A sceptic may well argue that such a three-cornered set-upcan easily generate difficulty, conflict, distrust and, in the end, provide theclient with more complex problems than arise from a two-handed relationship. Alegal services project managed by an outsider runs an equal but different riskof ending in conflict to that run on the traditional pattern. Accepting thelowest tender from suppliers who do not amend a very one-sided retaineragreement may not augur well for a very high quality service. You may spend allyour time in discussions about what is expected and what can be provided.

Potential clients thinking of using an intermediary serviceto obtain the services of a law firm may wish to think at least twice. Law firmssigning up should consider the FirstLAW Client Care Agreement very carefully. Itwill need to be modified. Just look at the sort of obligations that FirstLAWexpect you to undertake. The agreement as drafted by FirstLAW – which isdescribed as ‘client friendly’ – states that there are ‘NO additionalobligations on the client except to pay the law firm’s agreed fee’. For thelaw firm, there is an automatic penalty of a 5% discount if a telephone call isnot returned within 4 hours, an e-mail is not replied to within 8 hours, a faxis not replied to within 24 hours and a letter is not replied to within 10 days?

There are reasons for doing this but most law firms will wantto better these response times and exceed the client’s expectations: it shouldnot be an obligation to be policed by an outsider.

How about this?:

The law firm should use reasonable endeavours to optimise the efficiencyand efficacy of the process of putting into legal effect the objectives of theclient in relation to the matter implicit in the instructions accepted by thelaw firm and taking into account the information provided in the particulars by,for example:

  • analysing what motivates the client and any other interested parties and acting accordingly in the client’s best interest;
  • promoting the use of live communication links (such as telephone, video conferencing and meetings) in preference to written means of communication;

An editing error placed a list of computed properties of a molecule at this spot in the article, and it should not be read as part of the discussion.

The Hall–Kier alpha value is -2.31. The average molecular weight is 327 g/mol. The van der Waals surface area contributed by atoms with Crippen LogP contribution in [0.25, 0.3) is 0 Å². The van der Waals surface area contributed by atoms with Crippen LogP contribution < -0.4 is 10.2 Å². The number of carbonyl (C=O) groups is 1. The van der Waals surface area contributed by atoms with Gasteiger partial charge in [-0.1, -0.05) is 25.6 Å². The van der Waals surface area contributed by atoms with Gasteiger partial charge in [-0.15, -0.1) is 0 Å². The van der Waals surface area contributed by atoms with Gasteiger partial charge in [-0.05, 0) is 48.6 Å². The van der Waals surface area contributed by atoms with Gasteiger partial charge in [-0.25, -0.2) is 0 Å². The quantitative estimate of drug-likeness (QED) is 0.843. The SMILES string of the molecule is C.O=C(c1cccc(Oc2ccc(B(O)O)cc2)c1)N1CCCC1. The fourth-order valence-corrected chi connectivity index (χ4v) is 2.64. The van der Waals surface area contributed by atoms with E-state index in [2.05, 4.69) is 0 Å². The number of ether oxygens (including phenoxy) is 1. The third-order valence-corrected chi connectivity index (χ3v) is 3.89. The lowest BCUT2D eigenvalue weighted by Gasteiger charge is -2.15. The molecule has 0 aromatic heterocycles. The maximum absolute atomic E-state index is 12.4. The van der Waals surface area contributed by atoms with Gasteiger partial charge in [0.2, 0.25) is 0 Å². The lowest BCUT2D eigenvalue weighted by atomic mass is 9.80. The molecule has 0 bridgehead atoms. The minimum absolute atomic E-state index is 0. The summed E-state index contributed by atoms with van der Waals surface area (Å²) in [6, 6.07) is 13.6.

• monitoring and actively managing compliance with given timetables;
  • negotiating co-operatively;
  • planning carefully and manoeuvring tactically;
  • drafting concisely and precisely;
  • keeping the client informed.

These are fine words for a marketing brochure but not for aretainer agreement. Such standards are implicit in the quality that everyrational law firm strives for and their expression here is far too vague: it isquite obviously drafted simply to hit the right buttons with the disgruntledconsumer of legal services. Why should telephone calls and meetings necessarilybe ‘‘preferred’’ to other means of communications? Writtencommunications may be necessary and may indeed be desirable both for lawyers andfor some clients as a record of what needs to be said and why decisions aretaken. Where are all the detailed client obligations of co-operation, disclosureand provision of information which should be included in any retainer agreement?It is notable that any disputes are to be determined by a representative of oneof the parties (in this case, the agreement provides that, not surprisingly,FirstLAW fulfills this role)?

FirstLAW is clearly sending out some interesting signals. Itis based on an entrepreneurial vision and I respect the innovation and thecommitment to a fully Internet-based service. This may be the future of some lawfirm/client relationships but anyone thinking of using it should not give up thebelief that a trusting and transparent relationship with a highly experiencedproject manager, totally committed to your interests, can be found by goingdirectly to a decent law firm (including most probably DAC). The use of anotherlayer of lawyers will not necessarily solve all perceived problems and may causesome new ones.